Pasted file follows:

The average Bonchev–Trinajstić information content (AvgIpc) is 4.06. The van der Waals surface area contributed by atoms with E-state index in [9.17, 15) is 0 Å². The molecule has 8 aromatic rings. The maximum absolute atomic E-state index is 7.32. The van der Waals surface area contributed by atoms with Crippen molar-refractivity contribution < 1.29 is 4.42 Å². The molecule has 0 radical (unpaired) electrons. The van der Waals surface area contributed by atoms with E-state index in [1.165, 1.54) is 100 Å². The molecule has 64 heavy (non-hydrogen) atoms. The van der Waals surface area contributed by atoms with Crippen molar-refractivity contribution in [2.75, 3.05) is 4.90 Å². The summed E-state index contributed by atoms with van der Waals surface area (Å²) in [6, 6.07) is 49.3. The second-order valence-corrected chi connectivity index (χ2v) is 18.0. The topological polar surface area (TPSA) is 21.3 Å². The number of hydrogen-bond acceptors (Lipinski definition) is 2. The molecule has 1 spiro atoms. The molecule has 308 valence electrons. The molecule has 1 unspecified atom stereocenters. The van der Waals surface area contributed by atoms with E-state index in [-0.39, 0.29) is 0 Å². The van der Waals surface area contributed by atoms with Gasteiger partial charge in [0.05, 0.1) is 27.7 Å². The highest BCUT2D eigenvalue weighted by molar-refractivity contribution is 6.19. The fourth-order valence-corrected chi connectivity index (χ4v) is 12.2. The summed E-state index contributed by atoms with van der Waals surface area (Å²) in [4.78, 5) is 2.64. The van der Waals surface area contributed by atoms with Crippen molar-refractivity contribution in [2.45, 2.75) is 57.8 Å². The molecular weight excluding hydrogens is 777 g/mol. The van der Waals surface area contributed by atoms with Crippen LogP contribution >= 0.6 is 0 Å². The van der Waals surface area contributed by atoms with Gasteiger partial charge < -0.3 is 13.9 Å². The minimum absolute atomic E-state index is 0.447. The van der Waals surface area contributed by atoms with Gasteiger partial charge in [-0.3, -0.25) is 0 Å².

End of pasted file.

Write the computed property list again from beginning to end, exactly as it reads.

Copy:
The average Bonchev–Trinajstić information content (AvgIpc) is 4.06. The van der Waals surface area contributed by atoms with E-state index in [9.17, 15) is 0 Å². The molecule has 8 aromatic rings. The maximum absolute atomic E-state index is 7.32. The van der Waals surface area contributed by atoms with Crippen molar-refractivity contribution < 1.29 is 4.42 Å². The molecule has 0 radical (unpaired) electrons. The van der Waals surface area contributed by atoms with E-state index in [1.165, 1.54) is 100 Å². The molecule has 64 heavy (non-hydrogen) atoms. The van der Waals surface area contributed by atoms with Crippen molar-refractivity contribution in [2.75, 3.05) is 4.90 Å². The summed E-state index contributed by atoms with van der Waals surface area (Å²) in [6, 6.07) is 49.3. The second-order valence-corrected chi connectivity index (χ2v) is 18.0. The topological polar surface area (TPSA) is 21.3 Å². The number of hydrogen-bond acceptors (Lipinski definition) is 2. The molecule has 1 spiro atoms. The molecule has 308 valence electrons. The molecule has 1 unspecified atom stereocenters. The van der Waals surface area contributed by atoms with E-state index in [-0.39, 0.29) is 0 Å². The van der Waals surface area contributed by atoms with Gasteiger partial charge in [0.05, 0.1) is 27.7 Å². The highest BCUT2D eigenvalue weighted by molar-refractivity contribution is 6.19. The fourth-order valence-corrected chi connectivity index (χ4v) is 12.2. The summed E-state index contributed by atoms with van der Waals surface area (Å²) in [4.78, 5) is 2.64. The van der Waals surface area contributed by atoms with Crippen molar-refractivity contribution in [2.45, 2.75) is 57.8 Å². The molecular weight excluding hydrogens is 777 g/mol. The van der Waals surface area contributed by atoms with Crippen LogP contribution >= 0.6 is 0 Å². The van der Waals surface area contributed by atoms with Gasteiger partial charge < -0.3 is 13.9 Å². The minimum absolute atomic E-state index is 0.447. The van der Waals surface area contributed by atoms with Gasteiger partial charge in [-0.3, -0.25) is 0 Å².